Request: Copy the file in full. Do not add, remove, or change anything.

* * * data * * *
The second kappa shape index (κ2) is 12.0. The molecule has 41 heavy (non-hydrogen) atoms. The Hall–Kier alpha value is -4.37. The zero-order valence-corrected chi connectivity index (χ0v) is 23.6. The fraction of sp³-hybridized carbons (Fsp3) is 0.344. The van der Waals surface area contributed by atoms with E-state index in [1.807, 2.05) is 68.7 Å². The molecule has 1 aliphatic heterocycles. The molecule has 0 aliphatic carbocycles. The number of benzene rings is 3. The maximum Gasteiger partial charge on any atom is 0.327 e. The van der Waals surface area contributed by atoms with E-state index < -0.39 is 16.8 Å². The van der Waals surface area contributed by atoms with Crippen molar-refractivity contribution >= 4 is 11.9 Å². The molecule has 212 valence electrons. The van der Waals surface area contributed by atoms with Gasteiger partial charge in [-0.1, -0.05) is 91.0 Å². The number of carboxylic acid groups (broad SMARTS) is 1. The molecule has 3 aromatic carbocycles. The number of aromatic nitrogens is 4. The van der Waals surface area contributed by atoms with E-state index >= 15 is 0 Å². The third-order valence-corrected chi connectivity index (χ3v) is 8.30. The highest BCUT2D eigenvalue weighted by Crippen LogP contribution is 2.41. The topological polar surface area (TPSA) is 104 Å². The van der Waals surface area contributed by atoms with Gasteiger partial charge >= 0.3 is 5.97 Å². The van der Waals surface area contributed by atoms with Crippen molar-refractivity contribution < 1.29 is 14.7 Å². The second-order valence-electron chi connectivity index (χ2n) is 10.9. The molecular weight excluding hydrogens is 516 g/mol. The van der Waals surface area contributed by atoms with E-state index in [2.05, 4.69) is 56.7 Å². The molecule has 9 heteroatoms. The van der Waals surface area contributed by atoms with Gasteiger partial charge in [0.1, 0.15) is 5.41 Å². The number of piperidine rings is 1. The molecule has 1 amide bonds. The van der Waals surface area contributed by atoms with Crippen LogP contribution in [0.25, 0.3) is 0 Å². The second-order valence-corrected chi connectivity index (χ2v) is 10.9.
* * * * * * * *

The second kappa shape index (κ2) is 12.0. The molecule has 41 heavy (non-hydrogen) atoms. The Hall–Kier alpha value is -4.37. The zero-order valence-corrected chi connectivity index (χ0v) is 23.6. The fraction of sp³-hybridized carbons (Fsp3) is 0.344. The van der Waals surface area contributed by atoms with E-state index in [1.807, 2.05) is 68.7 Å². The molecule has 1 aliphatic heterocycles. The molecule has 0 aliphatic carbocycles. The number of benzene rings is 3. The maximum Gasteiger partial charge on any atom is 0.327 e. The van der Waals surface area contributed by atoms with E-state index < -0.39 is 16.8 Å². The van der Waals surface area contributed by atoms with Crippen molar-refractivity contribution >= 4 is 11.9 Å². The molecule has 212 valence electrons. The van der Waals surface area contributed by atoms with Gasteiger partial charge in [-0.1, -0.05) is 91.0 Å². The number of carboxylic acid groups (broad SMARTS) is 1. The molecule has 3 aromatic carbocycles. The number of aromatic nitrogens is 4. The van der Waals surface area contributed by atoms with E-state index >= 15 is 0 Å². The third-order valence-corrected chi connectivity index (χ3v) is 8.30. The highest BCUT2D eigenvalue weighted by Crippen LogP contribution is 2.41. The topological polar surface area (TPSA) is 104 Å². The van der Waals surface area contributed by atoms with Gasteiger partial charge >= 0.3 is 5.97 Å². The van der Waals surface area contributed by atoms with Crippen molar-refractivity contribution < 1.29 is 14.7 Å². The second-order valence-electron chi connectivity index (χ2n) is 10.9. The molecular weight excluding hydrogens is 516 g/mol. The van der Waals surface area contributed by atoms with E-state index in [2.05, 4.69) is 56.7 Å². The molecule has 9 heteroatoms. The van der Waals surface area contributed by atoms with Gasteiger partial charge in [0.1, 0.15) is 5.41 Å². The number of piperidine rings is 1. The molecule has 1 amide bonds. The van der Waals surface area contributed by atoms with Crippen LogP contribution in [0.25, 0.3) is 0 Å². The second-order valence-corrected chi connectivity index (χ2v) is 10.9.